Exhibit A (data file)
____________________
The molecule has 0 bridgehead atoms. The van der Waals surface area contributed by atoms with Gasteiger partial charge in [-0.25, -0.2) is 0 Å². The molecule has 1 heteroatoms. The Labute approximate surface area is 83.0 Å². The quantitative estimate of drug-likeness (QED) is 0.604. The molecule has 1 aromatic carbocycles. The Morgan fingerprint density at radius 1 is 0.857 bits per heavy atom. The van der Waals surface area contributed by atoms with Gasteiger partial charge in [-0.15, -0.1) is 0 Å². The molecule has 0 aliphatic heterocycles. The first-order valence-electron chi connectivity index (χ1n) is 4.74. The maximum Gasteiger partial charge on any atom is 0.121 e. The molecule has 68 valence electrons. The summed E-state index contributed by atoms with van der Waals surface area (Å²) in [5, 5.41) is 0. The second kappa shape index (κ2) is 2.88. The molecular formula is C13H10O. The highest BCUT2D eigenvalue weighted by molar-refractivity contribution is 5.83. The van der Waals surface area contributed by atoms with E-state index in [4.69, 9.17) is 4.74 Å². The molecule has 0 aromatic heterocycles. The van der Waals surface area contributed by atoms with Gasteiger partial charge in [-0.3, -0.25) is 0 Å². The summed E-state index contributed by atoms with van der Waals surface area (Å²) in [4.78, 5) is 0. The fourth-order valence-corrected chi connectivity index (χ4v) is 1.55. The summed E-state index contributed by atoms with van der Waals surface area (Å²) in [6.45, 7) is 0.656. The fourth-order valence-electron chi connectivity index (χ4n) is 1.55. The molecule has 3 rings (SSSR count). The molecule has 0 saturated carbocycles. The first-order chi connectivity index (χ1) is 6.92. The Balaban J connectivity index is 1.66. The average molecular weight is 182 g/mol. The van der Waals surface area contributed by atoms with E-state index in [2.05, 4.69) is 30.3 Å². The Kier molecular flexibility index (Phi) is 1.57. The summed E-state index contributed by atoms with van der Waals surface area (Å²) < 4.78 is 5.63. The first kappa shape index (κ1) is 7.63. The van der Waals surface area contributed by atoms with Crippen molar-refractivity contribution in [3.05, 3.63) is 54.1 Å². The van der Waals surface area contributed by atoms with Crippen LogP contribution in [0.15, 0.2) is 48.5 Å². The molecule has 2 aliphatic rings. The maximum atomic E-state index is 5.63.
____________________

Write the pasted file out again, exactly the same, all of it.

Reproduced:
The molecule has 0 bridgehead atoms. The van der Waals surface area contributed by atoms with Gasteiger partial charge in [-0.25, -0.2) is 0 Å². The molecule has 1 heteroatoms. The Labute approximate surface area is 83.0 Å². The quantitative estimate of drug-likeness (QED) is 0.604. The molecule has 1 aromatic carbocycles. The Morgan fingerprint density at radius 1 is 0.857 bits per heavy atom. The van der Waals surface area contributed by atoms with Gasteiger partial charge in [-0.15, -0.1) is 0 Å². The molecule has 0 aliphatic heterocycles. The first-order valence-electron chi connectivity index (χ1n) is 4.74. The maximum Gasteiger partial charge on any atom is 0.121 e. The molecule has 68 valence electrons. The summed E-state index contributed by atoms with van der Waals surface area (Å²) in [5, 5.41) is 0. The second kappa shape index (κ2) is 2.88. The molecular formula is C13H10O. The highest BCUT2D eigenvalue weighted by molar-refractivity contribution is 5.83. The van der Waals surface area contributed by atoms with E-state index in [4.69, 9.17) is 4.74 Å². The molecule has 0 aromatic heterocycles. The van der Waals surface area contributed by atoms with Gasteiger partial charge in [-0.3, -0.25) is 0 Å². The summed E-state index contributed by atoms with van der Waals surface area (Å²) in [4.78, 5) is 0. The fourth-order valence-corrected chi connectivity index (χ4v) is 1.55. The summed E-state index contributed by atoms with van der Waals surface area (Å²) in [6.45, 7) is 0.656. The fourth-order valence-electron chi connectivity index (χ4n) is 1.55. The molecule has 3 rings (SSSR count). The molecule has 0 saturated carbocycles. The first-order chi connectivity index (χ1) is 6.92. The Balaban J connectivity index is 1.66. The average molecular weight is 182 g/mol. The van der Waals surface area contributed by atoms with E-state index in [2.05, 4.69) is 30.3 Å². The Kier molecular flexibility index (Phi) is 1.57. The summed E-state index contributed by atoms with van der Waals surface area (Å²) < 4.78 is 5.63. The first kappa shape index (κ1) is 7.63. The van der Waals surface area contributed by atoms with Crippen molar-refractivity contribution in [3.05, 3.63) is 54.1 Å². The van der Waals surface area contributed by atoms with Crippen LogP contribution in [0.15, 0.2) is 48.5 Å². The molecule has 2 aliphatic rings. The maximum atomic E-state index is 5.63.